When people think about Turner and politics, the first image that comes to mind is likely the harrowing Slave Ship (Slavers Throwing Overboard the Dead and Dying – Typhoon Coming On), 1840—a seething, sunset-colored seascape in which chained Africans are tossed to the violent waters so that they may be claimed for insurance money as cargo lost. Unfortunately, this piece is too fragile to move from Boston’s Museum of Fine Art. Forgoing a centrally staged facsimile, as was done at the Tate, the Kimbell places a copy of this masterpiece with two other glossy, low-quality reproductions (of Turner’s The Fighting Temeraire, 1839, and his Rain, Steam, and Speed-The Great Western Railway, 1844) off to the side, at the end of the exhibition. In so doing, the show makes the very Texan decision to give viewers the choice to consider it or not. Like facemasks, vaccines, and when and where to carry a firearm, in Fort Worth it becomes a matter of personal choice to connect Turner’s work, and the time in which he lived, to the Atlantic slave trade.
“Most of his paintings are as if about the aftermath of a crime,” wrote John Berger about Turner, whose subject was, he claimed, “solitude and violence and the impossibility of redemption.” The “as if” Berger locates in Turner’s oeuvre should give pause to those who might mistype the artist a kind of reporter rather than a painter of contingency, ambiguity, and becoming. And, to my mind, it deepens the Turner-Texas connection. Texas, like a Turner painting, unfolds in the conditional: forged by the ideology of Manifest Destiny (with its promise of unfettered expansionism and free real estate) and perpetuating a sense of boundless possibility and opportunity spatialized by its own territorial vastness and haunted by foundational histories of extraction and exploitation. The year Turner painted the burning of the English parliament, a real revolution erupted in Texas. Anglo settlers, their cotton plantations threatened by Mexico’s abolition of slavery, took up arms in defense of their profits and property. While the state’s whitewashed mythology of the Alamo and its nine-year period of national sovereignty have inscribed an image of Texan independence and rugged individualism in the popular imagination, its annexation by the United States in 1845 and the subsequent US victory in the Mexican-American War were crucial to the rise of American empire, securing American continental hegemony and making Texas the westernmost frontier of the Southern slavocracy. In 1840, the year Turner painted Slavers, there were 11,323 enslaved people living in Texas; by the time of annexation just five years later, that number had roughly tripled.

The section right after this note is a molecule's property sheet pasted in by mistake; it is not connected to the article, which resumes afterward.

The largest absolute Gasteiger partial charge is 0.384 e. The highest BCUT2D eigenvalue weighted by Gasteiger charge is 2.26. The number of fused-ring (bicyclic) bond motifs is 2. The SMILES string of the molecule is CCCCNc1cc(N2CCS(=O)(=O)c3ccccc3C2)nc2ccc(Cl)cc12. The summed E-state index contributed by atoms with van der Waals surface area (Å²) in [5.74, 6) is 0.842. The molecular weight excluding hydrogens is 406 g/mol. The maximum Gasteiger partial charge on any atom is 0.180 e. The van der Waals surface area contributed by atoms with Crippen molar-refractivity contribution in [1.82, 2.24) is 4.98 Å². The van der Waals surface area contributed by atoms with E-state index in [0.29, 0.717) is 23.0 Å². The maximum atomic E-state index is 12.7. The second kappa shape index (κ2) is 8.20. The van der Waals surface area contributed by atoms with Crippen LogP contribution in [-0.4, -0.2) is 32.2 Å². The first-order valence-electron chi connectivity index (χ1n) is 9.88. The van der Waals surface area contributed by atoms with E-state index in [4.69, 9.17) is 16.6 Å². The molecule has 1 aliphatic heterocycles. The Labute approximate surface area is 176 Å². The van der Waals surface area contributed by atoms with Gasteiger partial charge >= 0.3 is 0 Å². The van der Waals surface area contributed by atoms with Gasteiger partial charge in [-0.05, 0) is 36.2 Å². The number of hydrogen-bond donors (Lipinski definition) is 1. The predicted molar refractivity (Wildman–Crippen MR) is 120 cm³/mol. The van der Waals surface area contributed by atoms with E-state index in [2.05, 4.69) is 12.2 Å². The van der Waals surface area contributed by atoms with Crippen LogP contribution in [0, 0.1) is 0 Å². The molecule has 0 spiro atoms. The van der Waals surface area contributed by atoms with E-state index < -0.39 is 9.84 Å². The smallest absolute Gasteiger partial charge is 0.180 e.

All this is to say that in Texas we live, as Berger writes of Turner, in the “aftermath of a crime.” We live also amid ongoing crimes—state-sanctioned crimes against the environment, against racial and gender equality, against reproductive and voting rights, against migrants seeking asylum. We live inside the violent uplifting of a white minority whose whims are increasingly enshrined in law, curtailing the freedoms of people of color and those who dissent. These limits are imposed alongside the ruling party’s repeated invocations of Texas as a bastion of freedom—which includes the supposed intellectual freedom of the unaccredited “anti-woke” University of Austin (so located, its founders claim, to honor that city’s reputation as “a hub for builders, mavericks, and creators”), and the freedom from taxation that has compelled Elon Musk and other billionaires to establish Texas residences. Notably, the deadly power outages caused by the failure of Texas’s stand-alone electrical grid in the wake of the February 2021 winter storm were the foreseeable result of the grid’s freedom from federal regulation. In Texas, freedom and crime mingle like surf and fog in a Turner painting.
By the end of my visit, I saw Turner’s not as an art “less to contemplate than to talk about,” as Peter Schjeldahl carped in 2008, but rather as a painter of what we can’t talk about. For all the pyrotechnics, and for all the exhibition’s verbiage, there is a silence that emanates from the work. I started to think of it as the silence that lies between ideology and lived experience—an intuitive awareness Turner seemed to possess regarding how technological advancement and the speedier flow of people, goods, and money impose distance at the same time they are said to erase it. It’s the reality you see when you close your eyes and push out—momentarily, incompletely—the social constructions producing acceptance of that reality. This would seem to be the impetus behind pulling together “Turner’s Modern World,” even as it fumbles toward blithe, positivist simplicity.
Jack Christian is a writer living in Denton, Texas.